Triggering turbulence in clear air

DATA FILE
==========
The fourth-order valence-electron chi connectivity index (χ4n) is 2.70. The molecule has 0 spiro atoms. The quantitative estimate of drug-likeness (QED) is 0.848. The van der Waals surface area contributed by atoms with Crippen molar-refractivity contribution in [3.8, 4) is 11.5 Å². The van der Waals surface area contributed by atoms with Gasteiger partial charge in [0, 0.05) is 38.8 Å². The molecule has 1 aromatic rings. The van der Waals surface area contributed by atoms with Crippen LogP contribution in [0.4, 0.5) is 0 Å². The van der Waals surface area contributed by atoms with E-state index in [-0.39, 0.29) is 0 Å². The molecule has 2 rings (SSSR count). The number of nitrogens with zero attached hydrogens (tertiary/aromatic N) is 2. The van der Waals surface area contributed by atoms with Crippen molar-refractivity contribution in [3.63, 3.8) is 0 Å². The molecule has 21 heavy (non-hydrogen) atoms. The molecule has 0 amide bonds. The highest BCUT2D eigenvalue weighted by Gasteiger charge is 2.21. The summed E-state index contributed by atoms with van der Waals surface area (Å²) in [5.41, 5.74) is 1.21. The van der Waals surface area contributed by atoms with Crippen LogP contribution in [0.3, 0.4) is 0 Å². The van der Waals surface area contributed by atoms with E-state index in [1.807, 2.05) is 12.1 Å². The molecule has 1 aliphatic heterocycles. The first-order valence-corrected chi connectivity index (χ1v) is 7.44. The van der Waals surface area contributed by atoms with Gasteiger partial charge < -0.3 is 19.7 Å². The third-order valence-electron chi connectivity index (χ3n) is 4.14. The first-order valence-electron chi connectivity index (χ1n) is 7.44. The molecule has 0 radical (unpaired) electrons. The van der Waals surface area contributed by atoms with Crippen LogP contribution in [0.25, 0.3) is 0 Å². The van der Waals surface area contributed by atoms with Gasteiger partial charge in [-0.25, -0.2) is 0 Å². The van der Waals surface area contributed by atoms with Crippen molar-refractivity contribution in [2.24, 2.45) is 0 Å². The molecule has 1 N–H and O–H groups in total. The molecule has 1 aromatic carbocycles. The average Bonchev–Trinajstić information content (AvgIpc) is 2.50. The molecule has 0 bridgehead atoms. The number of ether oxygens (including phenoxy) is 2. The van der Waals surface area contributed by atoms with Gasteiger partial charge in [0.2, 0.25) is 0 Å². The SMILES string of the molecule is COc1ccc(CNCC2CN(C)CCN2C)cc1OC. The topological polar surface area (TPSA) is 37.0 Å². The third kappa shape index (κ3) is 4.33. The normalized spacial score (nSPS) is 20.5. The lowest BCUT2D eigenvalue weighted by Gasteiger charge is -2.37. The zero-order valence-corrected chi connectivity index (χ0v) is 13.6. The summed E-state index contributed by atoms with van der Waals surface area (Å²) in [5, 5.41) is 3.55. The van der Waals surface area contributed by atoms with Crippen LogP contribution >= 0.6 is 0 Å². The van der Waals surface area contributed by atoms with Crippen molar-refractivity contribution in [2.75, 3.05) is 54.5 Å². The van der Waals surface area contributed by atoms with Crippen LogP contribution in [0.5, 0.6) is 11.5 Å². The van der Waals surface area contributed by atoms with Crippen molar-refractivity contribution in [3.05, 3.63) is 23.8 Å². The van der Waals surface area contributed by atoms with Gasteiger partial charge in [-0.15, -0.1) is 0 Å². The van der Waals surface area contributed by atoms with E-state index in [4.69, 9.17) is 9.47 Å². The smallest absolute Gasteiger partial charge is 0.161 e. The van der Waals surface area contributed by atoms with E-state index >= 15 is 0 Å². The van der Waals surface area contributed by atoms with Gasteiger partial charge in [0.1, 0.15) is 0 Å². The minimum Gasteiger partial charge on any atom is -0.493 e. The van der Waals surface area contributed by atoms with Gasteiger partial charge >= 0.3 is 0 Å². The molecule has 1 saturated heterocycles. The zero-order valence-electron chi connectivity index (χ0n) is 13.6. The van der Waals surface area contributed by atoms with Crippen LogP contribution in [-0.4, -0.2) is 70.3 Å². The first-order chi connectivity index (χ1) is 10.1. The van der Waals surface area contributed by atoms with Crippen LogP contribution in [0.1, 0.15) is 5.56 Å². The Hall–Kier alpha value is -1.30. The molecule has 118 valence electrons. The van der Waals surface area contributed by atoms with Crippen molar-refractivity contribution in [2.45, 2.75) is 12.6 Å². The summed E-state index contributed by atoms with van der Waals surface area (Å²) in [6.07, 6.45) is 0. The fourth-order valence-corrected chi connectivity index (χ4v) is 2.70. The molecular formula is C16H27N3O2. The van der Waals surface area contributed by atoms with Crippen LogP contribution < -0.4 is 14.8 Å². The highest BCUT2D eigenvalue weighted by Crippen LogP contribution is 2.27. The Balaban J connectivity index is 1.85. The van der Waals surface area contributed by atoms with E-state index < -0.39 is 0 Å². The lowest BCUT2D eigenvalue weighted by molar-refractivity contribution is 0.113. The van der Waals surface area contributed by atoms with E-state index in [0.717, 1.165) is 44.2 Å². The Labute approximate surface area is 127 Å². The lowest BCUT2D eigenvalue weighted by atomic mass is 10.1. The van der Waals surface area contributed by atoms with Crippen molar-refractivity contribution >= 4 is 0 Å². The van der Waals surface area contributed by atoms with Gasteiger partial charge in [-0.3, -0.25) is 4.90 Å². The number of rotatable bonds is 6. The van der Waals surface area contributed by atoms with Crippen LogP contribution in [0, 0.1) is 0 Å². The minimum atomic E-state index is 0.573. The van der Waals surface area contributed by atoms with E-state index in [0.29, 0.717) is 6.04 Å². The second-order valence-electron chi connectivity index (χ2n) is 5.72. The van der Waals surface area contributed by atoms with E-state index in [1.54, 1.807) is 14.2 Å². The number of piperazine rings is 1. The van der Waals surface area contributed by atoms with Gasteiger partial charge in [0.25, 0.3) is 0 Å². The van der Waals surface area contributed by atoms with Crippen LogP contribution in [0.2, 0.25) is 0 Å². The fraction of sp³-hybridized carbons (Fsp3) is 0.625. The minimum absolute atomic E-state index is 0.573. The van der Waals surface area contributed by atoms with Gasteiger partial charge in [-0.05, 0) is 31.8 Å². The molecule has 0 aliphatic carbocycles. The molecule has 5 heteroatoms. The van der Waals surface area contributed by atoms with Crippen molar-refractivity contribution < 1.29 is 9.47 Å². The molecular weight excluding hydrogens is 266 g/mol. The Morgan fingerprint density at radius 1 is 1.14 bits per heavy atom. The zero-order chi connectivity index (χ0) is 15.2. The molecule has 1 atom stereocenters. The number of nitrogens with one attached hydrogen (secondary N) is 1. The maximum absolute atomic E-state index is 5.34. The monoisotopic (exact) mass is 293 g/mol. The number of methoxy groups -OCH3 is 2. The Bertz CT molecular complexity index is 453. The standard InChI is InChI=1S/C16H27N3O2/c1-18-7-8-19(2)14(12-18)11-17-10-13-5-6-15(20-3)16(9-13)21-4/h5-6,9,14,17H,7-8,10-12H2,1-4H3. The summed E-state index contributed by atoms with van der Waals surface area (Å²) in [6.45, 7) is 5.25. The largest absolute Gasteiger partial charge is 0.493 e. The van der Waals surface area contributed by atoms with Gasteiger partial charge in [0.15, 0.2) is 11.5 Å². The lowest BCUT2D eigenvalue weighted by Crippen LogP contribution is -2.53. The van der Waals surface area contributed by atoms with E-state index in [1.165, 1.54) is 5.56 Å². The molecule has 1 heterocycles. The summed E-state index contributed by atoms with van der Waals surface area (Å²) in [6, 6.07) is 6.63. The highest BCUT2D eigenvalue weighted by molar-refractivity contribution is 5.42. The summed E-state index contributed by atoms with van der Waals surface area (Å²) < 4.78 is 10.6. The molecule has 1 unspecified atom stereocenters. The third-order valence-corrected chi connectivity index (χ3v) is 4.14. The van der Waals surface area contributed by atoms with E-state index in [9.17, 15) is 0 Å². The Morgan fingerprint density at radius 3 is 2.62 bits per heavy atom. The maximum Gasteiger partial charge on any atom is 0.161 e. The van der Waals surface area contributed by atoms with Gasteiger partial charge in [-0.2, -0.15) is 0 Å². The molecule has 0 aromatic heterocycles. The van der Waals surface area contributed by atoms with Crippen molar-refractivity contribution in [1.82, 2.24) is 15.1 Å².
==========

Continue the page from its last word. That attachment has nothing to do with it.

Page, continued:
January 16, 2013 | Turbulence is the leading cause of injuries to passengers and crew aboard commercial aircraft, and it indirectly increases travel expenses by costing airlines tens of millions of dollars yearly. While much of the rough air occurs within clouds, planes sometimes unexpectedly encounter turbulence while cruising through regions of clear air. New research by NCAR researchers and collaborators points to gravity waves, which ripple unseen through the atmosphere, as the culprit in many cases of clear-air turbulence. If those waves can be forecast, the research suggests that planes in many cases could be rerouted around them. “Clear-air turbulence forecasting is one of the last great challenges of numerical weather prediction,” says Bob Sharman, who leads NCAR’s turbulence research team. “As we better understand what causes turbulence, we can begin developing systems to predict it.” Sharman presented the findings at December’s annual meeting of the American Geophysical Union. Gravity waves are a common atmospheric phenomenon. They are caused when air is forced upward, generally over mountains or in thunderstorms, and bumps up against the stable floor of the stratosphere. This sets off ripples that can travel hundreds of miles before breaking. (Gravity waves are unrelated to gravitational waves, which are perturbations in the gravitational field.) For their research, Sharman and colleagues from NCAR; the University of Melbourne in Australia; the University of California, Los Angeles; and the Naval Research Laboratory collected observations of turbulence from more than 100 commercial aircraft. The team then compared those reports to the locations of cloud and other possible sources of gravity waves. The observations, which measure the extent to which rough air causes up-and-down movements of an airplane, were recorded by a special onboard system devised by NCAR several years ago. Sharman and his team then used the NCAR-based version of the Weather Research and Forecasting model (WRF) to simulate atmospheric conditions associated with observed turbulence events. They found that gravity waves “break” against aircraft, much as ocean waves break on the beach. Although clear-air turbulence has traditionally been thought to be due mainly to areas of high wind shear associated with jet streams, the research indicates that gravity wave breaking events actually account for much of the observed turbulence. Gravity waves often break within a relatively shallow altitude range, so pilots might be able to avoid them if they knew where the waves were. But the waves cannot be detected by radars aboard commercial aircraft. For the next phase of their research, Sharman and his colleagues are using a computer model to better understand the initiation and evolution of gravity waves and gravity wave breaking. If they can successfully predict turbulence associated with gravity waves at least 85% of the time, the aviation industry may find it cost effective to reroute aircraft. Even if the planes did not take action to avoid the waves, pilots could often alert passengers about a bumpy ride ahead. “The goal is to make flying as safe and comfortable as possible,” Sharman says. The research is supported by NASA and the National Oceanic and Atmospheric Administration.